Our Head Instructor
Casey is currently cultivating a version of Tai Chi utilizing elements of both competitive push hands and MMA to appeal to a younger generation. He's also developing a simple set of exercises and principles for people with a variety of backgrounds and experiences. This system allows small groups to increase their skill and cultivate a deeper understanding of the art through regular, unsupervised training sessions.
His Senior Student
Shane Olivo is currently focused on learning the intimate details of the tai chi form and the complimenting exercises. He's been studying under Casey for 4 years and will be in charge of form instruction.
Casey's Background and Lineage
His first taste of martial arts was karate at a local YMCA. When he was old enough to seek out a school and teachers of his own, he found the Chinese Kung Fu Center of Milwaukee. At the time, the school was run by a group of Grandmaster Chian Ho Yin's senior students. Here he connected with his first teacher. Shelton. In and out of class, Shelton trained him in the Northern Kung Fu arts which included stance, form and weapons training. After spending years training under Shelton he was introduced to the idea that tai chi is the "Supreme Ultimate Fist." This sparked a long journey of trying to understand how what outwardly appeared so weak could come with such a mighty title.
This leads us to his next set of teachers. Eddie and Chris. This "trifecta" spent early mornings and late nights experimenting with "hidden gems" from texts, discussing the subtler elements of the art and... pushing. Eddie's years of experience, Taiwan training and contacts he made in the tai chi community led him to an obscure practitioner of the art. Eventually Eddie decided to go visit him. The next he and Chris made the trek. The third year the trifecta was complete and Casey tagged along with them to meet Master Henry Wang for the first time.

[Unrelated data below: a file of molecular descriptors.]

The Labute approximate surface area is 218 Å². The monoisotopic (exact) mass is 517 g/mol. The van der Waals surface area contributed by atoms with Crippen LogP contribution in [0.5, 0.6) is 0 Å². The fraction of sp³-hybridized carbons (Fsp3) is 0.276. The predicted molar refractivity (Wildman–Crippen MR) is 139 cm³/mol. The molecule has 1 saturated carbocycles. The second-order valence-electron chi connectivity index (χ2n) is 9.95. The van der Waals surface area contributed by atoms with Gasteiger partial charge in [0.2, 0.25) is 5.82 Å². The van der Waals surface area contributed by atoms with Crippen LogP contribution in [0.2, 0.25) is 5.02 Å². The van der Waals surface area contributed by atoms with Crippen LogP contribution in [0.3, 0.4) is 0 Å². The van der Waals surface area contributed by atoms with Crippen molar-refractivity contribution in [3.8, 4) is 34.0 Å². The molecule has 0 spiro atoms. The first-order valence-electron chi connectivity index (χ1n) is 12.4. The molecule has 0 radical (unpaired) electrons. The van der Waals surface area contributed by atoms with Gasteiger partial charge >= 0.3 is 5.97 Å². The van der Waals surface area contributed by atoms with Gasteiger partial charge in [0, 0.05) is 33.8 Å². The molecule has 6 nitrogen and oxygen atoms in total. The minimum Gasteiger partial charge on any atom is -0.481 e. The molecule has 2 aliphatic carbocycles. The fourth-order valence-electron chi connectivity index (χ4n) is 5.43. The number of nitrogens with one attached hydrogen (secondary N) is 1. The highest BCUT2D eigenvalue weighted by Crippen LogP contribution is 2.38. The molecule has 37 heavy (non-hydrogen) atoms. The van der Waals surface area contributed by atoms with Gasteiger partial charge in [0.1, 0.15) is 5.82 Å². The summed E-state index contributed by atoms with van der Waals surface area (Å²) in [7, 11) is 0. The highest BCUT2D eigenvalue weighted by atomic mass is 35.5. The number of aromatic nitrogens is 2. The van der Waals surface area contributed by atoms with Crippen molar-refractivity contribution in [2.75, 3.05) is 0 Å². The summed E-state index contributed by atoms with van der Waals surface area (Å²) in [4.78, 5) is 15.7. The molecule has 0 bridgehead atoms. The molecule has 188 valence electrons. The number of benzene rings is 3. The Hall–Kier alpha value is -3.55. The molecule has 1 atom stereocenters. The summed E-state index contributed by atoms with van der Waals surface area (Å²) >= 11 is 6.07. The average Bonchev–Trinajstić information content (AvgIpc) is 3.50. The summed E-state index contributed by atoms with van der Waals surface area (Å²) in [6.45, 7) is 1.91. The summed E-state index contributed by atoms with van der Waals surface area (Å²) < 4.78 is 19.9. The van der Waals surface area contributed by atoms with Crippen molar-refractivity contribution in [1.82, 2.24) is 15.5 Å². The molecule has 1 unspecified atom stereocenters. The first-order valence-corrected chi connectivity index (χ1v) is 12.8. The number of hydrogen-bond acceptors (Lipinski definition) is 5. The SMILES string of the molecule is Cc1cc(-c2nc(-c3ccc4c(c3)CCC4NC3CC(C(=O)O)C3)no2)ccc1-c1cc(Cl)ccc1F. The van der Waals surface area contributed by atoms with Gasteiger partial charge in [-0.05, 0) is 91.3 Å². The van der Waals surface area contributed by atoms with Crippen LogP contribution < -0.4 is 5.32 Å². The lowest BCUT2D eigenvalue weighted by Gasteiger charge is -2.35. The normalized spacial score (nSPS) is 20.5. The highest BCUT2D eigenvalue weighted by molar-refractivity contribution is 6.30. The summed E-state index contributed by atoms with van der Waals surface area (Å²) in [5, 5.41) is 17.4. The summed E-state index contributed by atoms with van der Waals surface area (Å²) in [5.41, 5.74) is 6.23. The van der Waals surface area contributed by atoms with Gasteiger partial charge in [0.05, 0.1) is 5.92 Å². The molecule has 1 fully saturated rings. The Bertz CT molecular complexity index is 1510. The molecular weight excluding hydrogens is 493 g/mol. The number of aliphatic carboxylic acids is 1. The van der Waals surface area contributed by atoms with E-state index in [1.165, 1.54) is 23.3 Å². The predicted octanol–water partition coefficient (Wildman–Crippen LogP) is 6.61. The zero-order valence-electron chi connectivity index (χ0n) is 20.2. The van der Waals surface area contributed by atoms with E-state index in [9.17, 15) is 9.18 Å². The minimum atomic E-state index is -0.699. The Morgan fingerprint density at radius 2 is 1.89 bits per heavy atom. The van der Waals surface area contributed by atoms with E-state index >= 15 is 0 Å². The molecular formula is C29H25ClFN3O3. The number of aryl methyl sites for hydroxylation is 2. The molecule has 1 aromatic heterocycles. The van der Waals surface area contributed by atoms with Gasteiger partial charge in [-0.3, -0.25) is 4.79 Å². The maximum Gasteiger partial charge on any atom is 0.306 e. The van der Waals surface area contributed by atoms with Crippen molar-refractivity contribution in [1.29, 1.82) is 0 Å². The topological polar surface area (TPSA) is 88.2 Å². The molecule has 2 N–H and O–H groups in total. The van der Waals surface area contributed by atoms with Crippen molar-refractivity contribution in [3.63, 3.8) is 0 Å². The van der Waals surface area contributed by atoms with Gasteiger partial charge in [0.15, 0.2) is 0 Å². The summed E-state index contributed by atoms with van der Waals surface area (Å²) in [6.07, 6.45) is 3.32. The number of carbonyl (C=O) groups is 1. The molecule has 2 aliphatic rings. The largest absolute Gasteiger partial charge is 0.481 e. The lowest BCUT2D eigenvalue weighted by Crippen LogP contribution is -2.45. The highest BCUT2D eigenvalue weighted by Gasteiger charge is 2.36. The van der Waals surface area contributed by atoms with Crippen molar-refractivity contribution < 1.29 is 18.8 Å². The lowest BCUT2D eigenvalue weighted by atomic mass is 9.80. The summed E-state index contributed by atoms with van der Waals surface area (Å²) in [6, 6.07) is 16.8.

Before making the trip, Casey had seen videos (on VHS) of Master Wang similar to the ones that can currently be seen on YouTube. He didn't let their "mystical" nature deter him from his journey to the "tai chi truth." The group met Master Wang 3 days prior to his 2002 summer camp, so they got a lot of personal time with him. These three days convinced Casey that tai chi deserved the title "Supreme Ultimate Fist." He was hooked for life.
He took what he learned and more importantly "felt" with him to Taiwan later that same year and trained with the push hands group in 228/Peace Park. It was in Peace Park that he received another paradigm-shifting "feeling," this time courtesy of Zheng Laoshi (Teacher Zheng). Casey, in his early 20s, and able to leap tall building in a single bound, was invited by Zheng to push. Knowing that he was over 80, Casey started "soft." That softness escalated to a full force push which, much to Casey's surprise, sent him rolling head over heels backwards.
In time, the hustle and bustle of life in Taipei disconnected him from the group in Peace Park. Eager to put his tai chi to the test, Casey signed up for classes at a local Brazilian Jujitsu club. He was initially only interested in testing his stand up game against people that would relentlessly try to take him down. Once down, a whole new world of martial arts opened up to him and he spent a few years training and competing in BJJ, eventually receiving his blue belt.
Upon returning to the US, Casey missed that community of people to train with so Master Wang gave him permission and a name for his tai chi school, "Black Horse Tai Chi." As any entrepreneur knows trying to run a business (even one on the side "for fun") can be stressful along with the regular stresses of daily life. So, in his recent years, Casey has returned to an aspect of tai chi that deeply interested him before learning the martial side. The philosophy. The dao.
This renewed interest in "Deep Mind" naturally led him to Patrick Kelly. Whom Casey visited in person to further understand the concepts surrounding deep mind.
The main influences of Casey's tai chi came to him via different streams, but ultimately from the same source. Grand Master Huang Xingxian.